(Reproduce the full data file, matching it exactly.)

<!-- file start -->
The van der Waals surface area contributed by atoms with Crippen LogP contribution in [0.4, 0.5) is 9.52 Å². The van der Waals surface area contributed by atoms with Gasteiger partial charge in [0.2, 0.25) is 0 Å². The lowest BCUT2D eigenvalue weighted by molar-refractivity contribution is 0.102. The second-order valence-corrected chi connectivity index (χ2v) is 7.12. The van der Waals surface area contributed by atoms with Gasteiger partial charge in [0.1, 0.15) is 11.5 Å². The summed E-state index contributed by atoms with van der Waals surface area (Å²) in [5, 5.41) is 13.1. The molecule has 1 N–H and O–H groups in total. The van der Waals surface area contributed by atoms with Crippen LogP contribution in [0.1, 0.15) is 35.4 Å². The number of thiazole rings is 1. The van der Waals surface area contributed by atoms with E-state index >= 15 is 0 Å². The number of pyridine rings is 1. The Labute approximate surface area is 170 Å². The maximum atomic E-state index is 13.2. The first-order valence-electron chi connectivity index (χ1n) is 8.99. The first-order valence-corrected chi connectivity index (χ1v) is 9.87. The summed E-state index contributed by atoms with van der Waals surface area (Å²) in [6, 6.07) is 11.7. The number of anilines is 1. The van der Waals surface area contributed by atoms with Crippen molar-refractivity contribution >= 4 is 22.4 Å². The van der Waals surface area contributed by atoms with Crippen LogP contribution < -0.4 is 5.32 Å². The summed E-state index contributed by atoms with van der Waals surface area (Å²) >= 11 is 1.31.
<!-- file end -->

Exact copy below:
The van der Waals surface area contributed by atoms with Crippen LogP contribution in [0.4, 0.5) is 9.52 Å². The van der Waals surface area contributed by atoms with Gasteiger partial charge in [0.2, 0.25) is 0 Å². The lowest BCUT2D eigenvalue weighted by molar-refractivity contribution is 0.102. The second-order valence-corrected chi connectivity index (χ2v) is 7.12. The van der Waals surface area contributed by atoms with Gasteiger partial charge in [0.1, 0.15) is 11.5 Å². The summed E-state index contributed by atoms with van der Waals surface area (Å²) in [5, 5.41) is 13.1. The molecule has 1 N–H and O–H groups in total. The van der Waals surface area contributed by atoms with Crippen LogP contribution in [0.1, 0.15) is 35.4 Å². The number of thiazole rings is 1. The van der Waals surface area contributed by atoms with E-state index >= 15 is 0 Å². The number of pyridine rings is 1. The Labute approximate surface area is 170 Å². The maximum atomic E-state index is 13.2. The first-order valence-electron chi connectivity index (χ1n) is 8.99. The first-order valence-corrected chi connectivity index (χ1v) is 9.87. The summed E-state index contributed by atoms with van der Waals surface area (Å²) in [6, 6.07) is 11.7. The number of anilines is 1. The van der Waals surface area contributed by atoms with Crippen molar-refractivity contribution >= 4 is 22.4 Å². The van der Waals surface area contributed by atoms with Crippen LogP contribution < -0.4 is 5.32 Å². The summed E-state index contributed by atoms with van der Waals surface area (Å²) >= 11 is 1.31.